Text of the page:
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Archive for the ‘Charitable Deductions’ Category

Charitable Deductions

Posted by Christopher Dann
Monday December 10, 2012
Categories: Charitable Deductions, Fiscal Cliff, Fundraising
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In a blog last September (Tax Deductibility is Too Complex for Simple-Minded Position-Taking) we hypothesized about the relationship between the charitable deduction and the other three most commonly employed tax deductions, mortgage interest, property, and state and local income taxes.

As discussions continue in Washington — and they are likely to continue well into next year — another look at these deductibles is in order.

The reason is the nonprofit sector has far less influence on either the Administration or Congress than state and local governments or the banking and real estate industries do, and they will defend mightily their interests in keeping those deductions.

We just reviewed IRS deduction data for 2010, the latest year for which data are available. In 2010, 33% of returns itemized deductions. Of these 87% claimed real estate taxes, 82% charitable contributions. 78% mortgage interest, and 71% state and local income taxes.

Two kinds of deductions for which percentages of adjusted gross income (AGI) thresholds apply — casualty losses and medical expenses come in at far fewer percentages. We would expect that of casualty losses anyway (only 1.5%). But with either a threshold or cap being considered for charitable deductions, it’s worth noting that while 100% of tax filers presumably have medical expenses, only 22% got to claim deductions in 2010.

The total amount of itemized deductions came to $1.234 trillion. What the Administration and Congress will be focusing on will be revenue foregone by these deductions, or what in D.C. tax-speak is called “Tax Expenditures.”  State and local income taxes (20%) and real estate taxes (14%) combined for 34% of the value of itemized deductions. General sales taxes added another 1.5%. Mortgage interest accounted for 32%.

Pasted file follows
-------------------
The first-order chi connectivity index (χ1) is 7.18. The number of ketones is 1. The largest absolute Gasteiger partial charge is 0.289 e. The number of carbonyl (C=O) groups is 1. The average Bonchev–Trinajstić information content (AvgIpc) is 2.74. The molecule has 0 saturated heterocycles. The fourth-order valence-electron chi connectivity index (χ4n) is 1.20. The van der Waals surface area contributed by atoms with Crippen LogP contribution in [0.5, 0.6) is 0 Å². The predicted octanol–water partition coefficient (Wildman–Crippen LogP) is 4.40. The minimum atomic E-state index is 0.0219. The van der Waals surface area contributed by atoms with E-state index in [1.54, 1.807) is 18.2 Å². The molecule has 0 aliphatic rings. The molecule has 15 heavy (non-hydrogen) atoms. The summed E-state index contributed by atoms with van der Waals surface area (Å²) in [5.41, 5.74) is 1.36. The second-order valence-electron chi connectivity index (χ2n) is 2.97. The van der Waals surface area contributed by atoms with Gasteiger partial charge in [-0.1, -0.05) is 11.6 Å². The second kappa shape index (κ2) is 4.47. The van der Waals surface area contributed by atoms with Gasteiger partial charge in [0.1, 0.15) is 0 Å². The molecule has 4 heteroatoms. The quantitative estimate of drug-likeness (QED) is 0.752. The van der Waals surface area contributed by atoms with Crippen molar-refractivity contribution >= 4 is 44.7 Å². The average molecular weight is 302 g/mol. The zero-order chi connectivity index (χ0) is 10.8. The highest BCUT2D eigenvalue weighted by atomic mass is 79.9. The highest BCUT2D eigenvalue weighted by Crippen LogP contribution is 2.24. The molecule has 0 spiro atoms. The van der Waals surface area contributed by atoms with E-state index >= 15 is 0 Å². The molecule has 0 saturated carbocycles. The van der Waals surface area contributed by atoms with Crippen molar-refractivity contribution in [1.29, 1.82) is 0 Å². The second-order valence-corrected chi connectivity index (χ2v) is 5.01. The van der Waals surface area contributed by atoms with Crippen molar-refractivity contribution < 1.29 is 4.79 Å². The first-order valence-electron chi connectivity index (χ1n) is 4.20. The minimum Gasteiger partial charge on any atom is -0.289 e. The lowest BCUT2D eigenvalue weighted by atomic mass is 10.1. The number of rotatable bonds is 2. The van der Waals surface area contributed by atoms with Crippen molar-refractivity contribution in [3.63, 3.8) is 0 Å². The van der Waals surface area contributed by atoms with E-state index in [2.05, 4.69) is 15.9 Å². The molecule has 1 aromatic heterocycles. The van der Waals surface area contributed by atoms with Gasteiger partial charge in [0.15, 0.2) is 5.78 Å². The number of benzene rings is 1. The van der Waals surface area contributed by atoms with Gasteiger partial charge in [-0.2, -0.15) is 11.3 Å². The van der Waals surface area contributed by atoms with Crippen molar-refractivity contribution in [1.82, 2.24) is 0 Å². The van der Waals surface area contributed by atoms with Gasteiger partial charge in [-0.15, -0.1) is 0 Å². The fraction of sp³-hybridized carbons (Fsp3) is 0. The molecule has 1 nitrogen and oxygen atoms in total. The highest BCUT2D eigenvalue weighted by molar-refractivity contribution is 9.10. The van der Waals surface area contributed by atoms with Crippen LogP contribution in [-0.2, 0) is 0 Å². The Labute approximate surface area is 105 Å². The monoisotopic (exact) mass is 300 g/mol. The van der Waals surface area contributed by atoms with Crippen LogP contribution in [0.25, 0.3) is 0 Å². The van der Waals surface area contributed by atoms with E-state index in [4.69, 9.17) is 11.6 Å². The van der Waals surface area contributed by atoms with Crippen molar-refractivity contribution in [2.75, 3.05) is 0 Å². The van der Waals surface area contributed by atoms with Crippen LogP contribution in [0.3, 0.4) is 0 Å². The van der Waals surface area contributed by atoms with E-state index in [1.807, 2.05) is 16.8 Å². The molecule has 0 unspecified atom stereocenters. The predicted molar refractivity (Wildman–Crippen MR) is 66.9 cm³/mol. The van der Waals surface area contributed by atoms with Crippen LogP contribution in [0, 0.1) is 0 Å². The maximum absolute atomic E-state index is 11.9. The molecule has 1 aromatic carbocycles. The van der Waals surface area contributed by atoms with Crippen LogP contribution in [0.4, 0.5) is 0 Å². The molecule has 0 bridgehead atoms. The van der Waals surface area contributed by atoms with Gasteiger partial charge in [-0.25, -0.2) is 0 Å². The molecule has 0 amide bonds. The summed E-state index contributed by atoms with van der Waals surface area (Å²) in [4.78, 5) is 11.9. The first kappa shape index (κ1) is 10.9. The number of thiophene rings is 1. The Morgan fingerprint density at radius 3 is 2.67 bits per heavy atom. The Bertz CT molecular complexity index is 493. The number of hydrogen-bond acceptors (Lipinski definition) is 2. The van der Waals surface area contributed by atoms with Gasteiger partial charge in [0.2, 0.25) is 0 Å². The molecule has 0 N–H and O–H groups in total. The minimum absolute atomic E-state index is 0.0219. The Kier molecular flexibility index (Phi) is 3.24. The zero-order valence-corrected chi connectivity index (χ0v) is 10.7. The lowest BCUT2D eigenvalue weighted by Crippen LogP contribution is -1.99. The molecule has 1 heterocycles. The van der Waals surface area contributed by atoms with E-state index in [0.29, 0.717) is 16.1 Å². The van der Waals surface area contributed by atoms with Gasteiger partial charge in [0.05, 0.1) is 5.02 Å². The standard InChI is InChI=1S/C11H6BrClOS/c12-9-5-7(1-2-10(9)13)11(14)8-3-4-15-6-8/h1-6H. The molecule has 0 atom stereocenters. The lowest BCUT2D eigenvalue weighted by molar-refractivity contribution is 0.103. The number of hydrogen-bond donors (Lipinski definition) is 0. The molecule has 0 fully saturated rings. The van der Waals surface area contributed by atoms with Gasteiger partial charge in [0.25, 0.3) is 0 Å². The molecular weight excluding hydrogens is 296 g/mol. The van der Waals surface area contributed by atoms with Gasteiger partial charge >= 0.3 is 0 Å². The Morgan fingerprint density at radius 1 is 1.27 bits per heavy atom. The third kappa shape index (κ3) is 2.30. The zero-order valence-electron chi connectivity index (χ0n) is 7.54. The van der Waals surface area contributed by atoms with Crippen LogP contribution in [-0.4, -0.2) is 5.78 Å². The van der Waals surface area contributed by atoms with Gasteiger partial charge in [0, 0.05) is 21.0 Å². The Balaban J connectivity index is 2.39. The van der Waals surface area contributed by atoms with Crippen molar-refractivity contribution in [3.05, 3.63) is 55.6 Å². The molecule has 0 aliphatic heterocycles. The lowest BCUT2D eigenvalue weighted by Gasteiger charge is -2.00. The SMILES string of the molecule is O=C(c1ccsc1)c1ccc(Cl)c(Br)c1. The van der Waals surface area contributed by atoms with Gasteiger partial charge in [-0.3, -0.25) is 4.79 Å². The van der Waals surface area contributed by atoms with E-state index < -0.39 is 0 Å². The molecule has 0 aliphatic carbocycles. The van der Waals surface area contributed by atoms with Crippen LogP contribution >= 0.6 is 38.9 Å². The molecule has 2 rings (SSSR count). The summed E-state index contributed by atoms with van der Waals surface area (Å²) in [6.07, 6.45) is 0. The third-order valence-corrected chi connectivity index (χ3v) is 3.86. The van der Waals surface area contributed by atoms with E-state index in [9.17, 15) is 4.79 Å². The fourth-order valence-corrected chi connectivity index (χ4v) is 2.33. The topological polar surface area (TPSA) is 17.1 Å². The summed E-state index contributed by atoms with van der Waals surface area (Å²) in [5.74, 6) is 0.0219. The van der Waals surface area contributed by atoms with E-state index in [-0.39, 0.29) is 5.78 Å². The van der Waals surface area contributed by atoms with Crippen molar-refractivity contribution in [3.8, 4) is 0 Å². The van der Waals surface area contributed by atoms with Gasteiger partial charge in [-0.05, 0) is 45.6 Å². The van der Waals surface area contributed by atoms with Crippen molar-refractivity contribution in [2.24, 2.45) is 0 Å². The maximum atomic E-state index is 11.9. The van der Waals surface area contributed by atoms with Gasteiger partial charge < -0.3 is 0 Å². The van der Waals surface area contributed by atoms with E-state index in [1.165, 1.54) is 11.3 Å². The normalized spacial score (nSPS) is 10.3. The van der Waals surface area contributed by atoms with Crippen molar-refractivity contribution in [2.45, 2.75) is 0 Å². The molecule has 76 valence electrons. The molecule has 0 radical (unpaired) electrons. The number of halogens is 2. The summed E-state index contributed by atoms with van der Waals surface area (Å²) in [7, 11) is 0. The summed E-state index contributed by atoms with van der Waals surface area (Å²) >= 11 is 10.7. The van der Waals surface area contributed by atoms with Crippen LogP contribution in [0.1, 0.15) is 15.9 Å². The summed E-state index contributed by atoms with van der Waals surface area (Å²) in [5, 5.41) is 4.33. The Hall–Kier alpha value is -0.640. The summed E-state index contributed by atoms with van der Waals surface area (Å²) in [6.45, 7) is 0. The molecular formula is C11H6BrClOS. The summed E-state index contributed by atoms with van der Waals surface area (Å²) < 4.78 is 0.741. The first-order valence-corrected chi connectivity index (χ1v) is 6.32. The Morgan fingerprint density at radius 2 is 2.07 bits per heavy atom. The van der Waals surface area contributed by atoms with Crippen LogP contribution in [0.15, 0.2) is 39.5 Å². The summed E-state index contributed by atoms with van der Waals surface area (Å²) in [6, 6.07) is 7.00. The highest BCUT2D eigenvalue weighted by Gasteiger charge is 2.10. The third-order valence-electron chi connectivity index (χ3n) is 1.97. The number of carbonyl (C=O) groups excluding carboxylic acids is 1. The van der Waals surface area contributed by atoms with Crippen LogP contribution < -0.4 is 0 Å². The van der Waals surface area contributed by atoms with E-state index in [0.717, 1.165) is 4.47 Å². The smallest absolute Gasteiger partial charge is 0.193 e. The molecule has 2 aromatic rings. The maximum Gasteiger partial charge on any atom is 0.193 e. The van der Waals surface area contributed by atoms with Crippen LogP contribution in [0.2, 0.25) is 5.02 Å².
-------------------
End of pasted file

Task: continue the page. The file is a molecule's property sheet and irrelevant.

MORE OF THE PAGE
Charitable deductions accounted for 14% of the total value of itemized deductions in 2010.  Despite its lesser value than all other categories but real estate taxes, the charitable deduction presents a path of least resistance in Washington.  If a cap on total deductions prevails, the damage on charitable deductions will be more severe than if a limit representing a percentage of AGI is imposed specifically for charitable deductions.

We agree with those criticizing the White House for urging nonprofit organizations to focus attention on increasing taxes for the very rich. Whether or not that’s a good idea, it’s irrelevant to nonprofit organizations’ best interests. Nonprofits should be focusing their attention on keeping Washington from capping all deductions. Everyone has to pay those state and local taxes and everyone with a mortgage has to pay interest on their loans. No one has to make contributions.

Next Generation Fundraising and Drakes Bay Fundraising merged in the fall of 2013, bringing the longstanding professional acquaintances of their four principals – Tim Oleary, Carol Leister, Cindy Germain, and Christopher Dann – into a single company and combining the special resources and experiences of each to provide clients greater breadth and depth of service.

For more information about Next Generation Fundraising, click here.